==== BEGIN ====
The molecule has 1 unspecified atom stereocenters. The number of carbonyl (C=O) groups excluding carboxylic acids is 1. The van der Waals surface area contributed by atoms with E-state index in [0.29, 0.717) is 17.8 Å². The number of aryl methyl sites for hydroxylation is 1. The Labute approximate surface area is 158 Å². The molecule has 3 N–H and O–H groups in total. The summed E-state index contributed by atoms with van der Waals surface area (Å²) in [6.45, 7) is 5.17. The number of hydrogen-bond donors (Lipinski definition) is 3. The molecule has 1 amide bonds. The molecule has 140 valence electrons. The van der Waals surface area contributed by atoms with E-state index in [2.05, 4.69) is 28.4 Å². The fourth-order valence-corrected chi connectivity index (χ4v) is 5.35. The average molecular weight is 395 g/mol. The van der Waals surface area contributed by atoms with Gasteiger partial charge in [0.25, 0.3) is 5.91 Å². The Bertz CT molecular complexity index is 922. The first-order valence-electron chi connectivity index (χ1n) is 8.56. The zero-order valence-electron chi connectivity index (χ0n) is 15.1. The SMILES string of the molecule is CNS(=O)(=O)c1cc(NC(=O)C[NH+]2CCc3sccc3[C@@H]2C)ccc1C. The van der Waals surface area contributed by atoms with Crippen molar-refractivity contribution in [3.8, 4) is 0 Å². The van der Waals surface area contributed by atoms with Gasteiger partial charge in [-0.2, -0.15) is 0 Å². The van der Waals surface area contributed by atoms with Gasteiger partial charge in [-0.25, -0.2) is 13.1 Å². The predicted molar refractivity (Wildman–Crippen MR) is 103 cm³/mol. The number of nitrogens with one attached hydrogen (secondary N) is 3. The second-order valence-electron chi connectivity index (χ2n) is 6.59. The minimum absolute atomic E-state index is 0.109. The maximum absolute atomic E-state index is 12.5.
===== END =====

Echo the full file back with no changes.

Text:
The molecule has 1 unspecified atom stereocenters. The number of carbonyl (C=O) groups excluding carboxylic acids is 1. The van der Waals surface area contributed by atoms with E-state index in [0.29, 0.717) is 17.8 Å². The number of aryl methyl sites for hydroxylation is 1. The Labute approximate surface area is 158 Å². The molecule has 3 N–H and O–H groups in total. The summed E-state index contributed by atoms with van der Waals surface area (Å²) in [6.45, 7) is 5.17. The number of hydrogen-bond donors (Lipinski definition) is 3. The molecule has 1 amide bonds. The molecule has 140 valence electrons. The van der Waals surface area contributed by atoms with E-state index in [2.05, 4.69) is 28.4 Å². The fourth-order valence-corrected chi connectivity index (χ4v) is 5.35. The average molecular weight is 395 g/mol. The van der Waals surface area contributed by atoms with Gasteiger partial charge in [0.25, 0.3) is 5.91 Å². The Bertz CT molecular complexity index is 922. The first-order valence-electron chi connectivity index (χ1n) is 8.56. The zero-order valence-electron chi connectivity index (χ0n) is 15.1. The SMILES string of the molecule is CNS(=O)(=O)c1cc(NC(=O)C[NH+]2CCc3sccc3[C@@H]2C)ccc1C. The van der Waals surface area contributed by atoms with Crippen molar-refractivity contribution in [3.8, 4) is 0 Å². The van der Waals surface area contributed by atoms with Gasteiger partial charge in [-0.2, -0.15) is 0 Å². The van der Waals surface area contributed by atoms with Gasteiger partial charge in [-0.25, -0.2) is 13.1 Å². The predicted molar refractivity (Wildman–Crippen MR) is 103 cm³/mol. The number of nitrogens with one attached hydrogen (secondary N) is 3. The second-order valence-electron chi connectivity index (χ2n) is 6.59. The minimum absolute atomic E-state index is 0.109. The maximum absolute atomic E-state index is 12.5.